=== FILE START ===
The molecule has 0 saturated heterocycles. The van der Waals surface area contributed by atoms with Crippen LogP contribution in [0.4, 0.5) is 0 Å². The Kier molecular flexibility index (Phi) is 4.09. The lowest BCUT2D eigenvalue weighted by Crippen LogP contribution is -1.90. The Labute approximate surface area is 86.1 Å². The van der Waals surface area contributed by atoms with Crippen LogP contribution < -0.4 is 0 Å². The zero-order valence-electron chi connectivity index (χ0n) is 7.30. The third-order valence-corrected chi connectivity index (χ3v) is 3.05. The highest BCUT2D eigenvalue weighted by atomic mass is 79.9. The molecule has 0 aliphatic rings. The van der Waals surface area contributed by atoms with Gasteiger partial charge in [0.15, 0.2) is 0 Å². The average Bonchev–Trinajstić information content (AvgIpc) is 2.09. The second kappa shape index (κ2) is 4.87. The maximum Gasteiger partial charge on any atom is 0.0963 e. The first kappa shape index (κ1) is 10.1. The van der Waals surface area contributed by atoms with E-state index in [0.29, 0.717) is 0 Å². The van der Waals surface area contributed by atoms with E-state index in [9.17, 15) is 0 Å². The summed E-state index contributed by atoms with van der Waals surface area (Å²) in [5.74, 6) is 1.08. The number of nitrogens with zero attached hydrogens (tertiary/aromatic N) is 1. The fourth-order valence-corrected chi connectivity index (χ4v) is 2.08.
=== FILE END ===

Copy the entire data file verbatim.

The molecule has 0 saturated heterocycles. The van der Waals surface area contributed by atoms with Crippen LogP contribution in [0.4, 0.5) is 0 Å². The Kier molecular flexibility index (Phi) is 4.09. The lowest BCUT2D eigenvalue weighted by Crippen LogP contribution is -1.90. The Labute approximate surface area is 86.1 Å². The van der Waals surface area contributed by atoms with Crippen LogP contribution < -0.4 is 0 Å². The zero-order valence-electron chi connectivity index (χ0n) is 7.30. The third-order valence-corrected chi connectivity index (χ3v) is 3.05. The highest BCUT2D eigenvalue weighted by atomic mass is 79.9. The molecule has 0 aliphatic rings. The van der Waals surface area contributed by atoms with Gasteiger partial charge in [0.15, 0.2) is 0 Å². The average Bonchev–Trinajstić information content (AvgIpc) is 2.09. The second kappa shape index (κ2) is 4.87. The maximum Gasteiger partial charge on any atom is 0.0963 e. The first kappa shape index (κ1) is 10.1. The van der Waals surface area contributed by atoms with E-state index in [0.29, 0.717) is 0 Å². The van der Waals surface area contributed by atoms with E-state index in [9.17, 15) is 0 Å². The summed E-state index contributed by atoms with van der Waals surface area (Å²) in [5.74, 6) is 1.08. The number of nitrogens with zero attached hydrogens (tertiary/aromatic N) is 1. The fourth-order valence-corrected chi connectivity index (χ4v) is 2.08.